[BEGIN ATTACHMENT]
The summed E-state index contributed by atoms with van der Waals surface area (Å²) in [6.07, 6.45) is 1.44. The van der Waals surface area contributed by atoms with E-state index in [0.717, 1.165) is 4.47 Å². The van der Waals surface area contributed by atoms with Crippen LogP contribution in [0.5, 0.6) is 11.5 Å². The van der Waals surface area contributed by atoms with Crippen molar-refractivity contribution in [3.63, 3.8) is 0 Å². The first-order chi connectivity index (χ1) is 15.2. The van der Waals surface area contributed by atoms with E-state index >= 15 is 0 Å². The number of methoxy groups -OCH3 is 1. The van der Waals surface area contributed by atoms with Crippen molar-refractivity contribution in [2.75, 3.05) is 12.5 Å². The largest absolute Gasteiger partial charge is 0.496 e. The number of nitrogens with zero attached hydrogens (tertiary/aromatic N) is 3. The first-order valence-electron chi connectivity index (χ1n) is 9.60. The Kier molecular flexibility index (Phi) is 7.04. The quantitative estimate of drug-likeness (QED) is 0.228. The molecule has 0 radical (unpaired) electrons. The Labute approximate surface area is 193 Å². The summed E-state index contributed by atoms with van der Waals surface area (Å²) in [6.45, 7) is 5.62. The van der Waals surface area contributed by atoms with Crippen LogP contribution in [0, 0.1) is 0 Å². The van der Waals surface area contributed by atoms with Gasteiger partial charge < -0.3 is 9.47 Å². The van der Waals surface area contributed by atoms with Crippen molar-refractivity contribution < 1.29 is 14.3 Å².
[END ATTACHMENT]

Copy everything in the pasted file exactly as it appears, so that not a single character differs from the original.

The summed E-state index contributed by atoms with van der Waals surface area (Å²) in [6.07, 6.45) is 1.44. The van der Waals surface area contributed by atoms with E-state index in [0.717, 1.165) is 4.47 Å². The van der Waals surface area contributed by atoms with Crippen LogP contribution in [0.5, 0.6) is 11.5 Å². The van der Waals surface area contributed by atoms with Crippen molar-refractivity contribution in [3.63, 3.8) is 0 Å². The first-order chi connectivity index (χ1) is 15.2. The van der Waals surface area contributed by atoms with E-state index >= 15 is 0 Å². The number of methoxy groups -OCH3 is 1. The van der Waals surface area contributed by atoms with Crippen molar-refractivity contribution in [2.75, 3.05) is 12.5 Å². The largest absolute Gasteiger partial charge is 0.496 e. The number of nitrogens with zero attached hydrogens (tertiary/aromatic N) is 3. The first-order valence-electron chi connectivity index (χ1n) is 9.60. The Kier molecular flexibility index (Phi) is 7.04. The quantitative estimate of drug-likeness (QED) is 0.228. The molecule has 0 radical (unpaired) electrons. The Labute approximate surface area is 193 Å². The summed E-state index contributed by atoms with van der Waals surface area (Å²) in [6.45, 7) is 5.62. The van der Waals surface area contributed by atoms with Crippen LogP contribution in [0, 0.1) is 0 Å². The van der Waals surface area contributed by atoms with Gasteiger partial charge < -0.3 is 9.47 Å². The van der Waals surface area contributed by atoms with Crippen molar-refractivity contribution < 1.29 is 14.3 Å².